11 Beloved, if God so loved us, we ought also to love one another.  
He is telling us to love one another, but not simply to simply love them, but to follow his example and act in love.  When we have love, then we have a desire to serve.  Elder Russell M Nelson said:
Hence, our highest priorities in life are to love God and to love our neighbors. That broadly includes neighbors in our own family, our community, our nation, and our world. Obedience to the second commandment facilitates obedience to the first commandment. “When ye are in the service of your fellow beings ye are only in the service of your God.” (3 Mosiah 2:17)  (Russell M. Nelson, "Teach us Tolerance and Love", april 1994 General Conference.)
A review of the greatest passage of scripture on leadership reminds us that "No power or influence can or ought to be maintained by virtue of the priesthood . . . only by love unfeigned".  (D&C 121:41)  N. Eldon Tanner helps us understand what that means.
"To be an effective leader or teacher one must show love and actually feel love for the person he is trying to instruct. No power is as motivating as the power of love. Christ loved everyone—the weak, the sinner, the righteous. Sometimes the ones who need to be loved most are the ones who seem to deserve it the least. Though we may not appreciate or approve of what someone does, we must still show love for the individual". (N. Eldon Tanner, Leading as the Savior lead,)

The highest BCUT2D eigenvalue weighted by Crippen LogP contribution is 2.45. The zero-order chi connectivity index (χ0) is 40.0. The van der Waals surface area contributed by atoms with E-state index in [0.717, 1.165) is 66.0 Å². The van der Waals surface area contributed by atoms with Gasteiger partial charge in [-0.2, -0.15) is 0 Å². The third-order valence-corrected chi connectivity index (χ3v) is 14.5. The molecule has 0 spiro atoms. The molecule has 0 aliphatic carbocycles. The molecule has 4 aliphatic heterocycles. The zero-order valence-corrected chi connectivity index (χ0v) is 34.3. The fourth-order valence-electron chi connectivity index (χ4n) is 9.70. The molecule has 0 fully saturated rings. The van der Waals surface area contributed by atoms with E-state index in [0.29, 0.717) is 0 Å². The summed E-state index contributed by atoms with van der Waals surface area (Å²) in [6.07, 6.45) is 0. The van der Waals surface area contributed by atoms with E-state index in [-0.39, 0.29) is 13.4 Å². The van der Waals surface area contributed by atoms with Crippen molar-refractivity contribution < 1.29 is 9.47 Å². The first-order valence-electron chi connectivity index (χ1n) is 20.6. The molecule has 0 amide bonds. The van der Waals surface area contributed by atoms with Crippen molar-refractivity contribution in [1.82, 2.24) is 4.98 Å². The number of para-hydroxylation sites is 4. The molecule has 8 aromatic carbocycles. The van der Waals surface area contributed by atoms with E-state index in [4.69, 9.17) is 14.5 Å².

To truly lead as the Savior lead, we must try to emulate the one characteristic that drives all of his other actions.  He is love.  His leadership is based on love.  He cares for his flock because he loves them.  He loves each of us in was that are incomprehensible to our finite view of eternity.  As we learn to act in love we will become someone who leads more and more live the Savior.